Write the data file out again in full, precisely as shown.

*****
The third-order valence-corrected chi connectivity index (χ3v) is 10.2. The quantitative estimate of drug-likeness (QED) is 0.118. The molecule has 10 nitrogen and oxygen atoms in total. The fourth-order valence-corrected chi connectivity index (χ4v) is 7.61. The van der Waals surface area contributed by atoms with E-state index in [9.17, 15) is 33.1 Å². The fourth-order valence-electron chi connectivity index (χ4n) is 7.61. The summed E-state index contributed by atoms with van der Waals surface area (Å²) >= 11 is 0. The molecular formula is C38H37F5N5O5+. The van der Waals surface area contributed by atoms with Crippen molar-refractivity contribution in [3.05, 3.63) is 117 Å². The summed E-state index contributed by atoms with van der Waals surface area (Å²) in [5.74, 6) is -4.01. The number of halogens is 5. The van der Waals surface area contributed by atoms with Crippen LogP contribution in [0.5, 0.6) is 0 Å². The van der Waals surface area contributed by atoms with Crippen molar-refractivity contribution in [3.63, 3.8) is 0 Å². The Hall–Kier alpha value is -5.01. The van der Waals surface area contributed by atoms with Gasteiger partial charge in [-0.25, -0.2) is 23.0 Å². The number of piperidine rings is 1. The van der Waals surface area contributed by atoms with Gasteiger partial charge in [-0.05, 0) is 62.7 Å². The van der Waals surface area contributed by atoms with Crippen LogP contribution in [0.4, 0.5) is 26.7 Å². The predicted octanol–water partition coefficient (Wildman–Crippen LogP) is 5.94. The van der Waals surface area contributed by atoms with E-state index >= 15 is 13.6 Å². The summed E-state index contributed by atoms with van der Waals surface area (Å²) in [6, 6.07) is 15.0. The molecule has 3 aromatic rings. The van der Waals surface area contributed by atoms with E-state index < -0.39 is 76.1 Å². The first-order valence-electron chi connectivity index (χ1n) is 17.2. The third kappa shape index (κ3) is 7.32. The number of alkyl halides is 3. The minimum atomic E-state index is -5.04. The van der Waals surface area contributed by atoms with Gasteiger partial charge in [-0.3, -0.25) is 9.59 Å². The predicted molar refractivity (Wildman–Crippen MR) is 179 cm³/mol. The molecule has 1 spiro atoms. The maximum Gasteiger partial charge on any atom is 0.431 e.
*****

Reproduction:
The third-order valence-corrected chi connectivity index (χ3v) is 10.2. The quantitative estimate of drug-likeness (QED) is 0.118. The molecule has 10 nitrogen and oxygen atoms in total. The fourth-order valence-corrected chi connectivity index (χ4v) is 7.61. The van der Waals surface area contributed by atoms with E-state index in [9.17, 15) is 33.1 Å². The fourth-order valence-electron chi connectivity index (χ4n) is 7.61. The summed E-state index contributed by atoms with van der Waals surface area (Å²) >= 11 is 0. The molecular formula is C38H37F5N5O5+. The van der Waals surface area contributed by atoms with Crippen molar-refractivity contribution in [3.05, 3.63) is 117 Å². The summed E-state index contributed by atoms with van der Waals surface area (Å²) in [5.74, 6) is -4.01. The number of halogens is 5. The van der Waals surface area contributed by atoms with Crippen LogP contribution in [0.5, 0.6) is 0 Å². The van der Waals surface area contributed by atoms with Crippen molar-refractivity contribution in [3.63, 3.8) is 0 Å². The Hall–Kier alpha value is -5.01. The van der Waals surface area contributed by atoms with Gasteiger partial charge in [-0.25, -0.2) is 23.0 Å². The number of piperidine rings is 1. The van der Waals surface area contributed by atoms with Gasteiger partial charge in [-0.05, 0) is 62.7 Å². The van der Waals surface area contributed by atoms with Crippen LogP contribution in [0.4, 0.5) is 26.7 Å². The predicted octanol–water partition coefficient (Wildman–Crippen LogP) is 5.94. The van der Waals surface area contributed by atoms with E-state index >= 15 is 13.6 Å². The summed E-state index contributed by atoms with van der Waals surface area (Å²) in [6, 6.07) is 15.0. The molecule has 3 aromatic rings. The van der Waals surface area contributed by atoms with E-state index < -0.39 is 76.1 Å². The first-order valence-electron chi connectivity index (χ1n) is 17.2. The third kappa shape index (κ3) is 7.32. The number of alkyl halides is 3. The minimum atomic E-state index is -5.04. The van der Waals surface area contributed by atoms with Gasteiger partial charge in [-0.3, -0.25) is 9.59 Å². The predicted molar refractivity (Wildman–Crippen MR) is 179 cm³/mol. The molecule has 1 spiro atoms. The maximum Gasteiger partial charge on any atom is 0.431 e.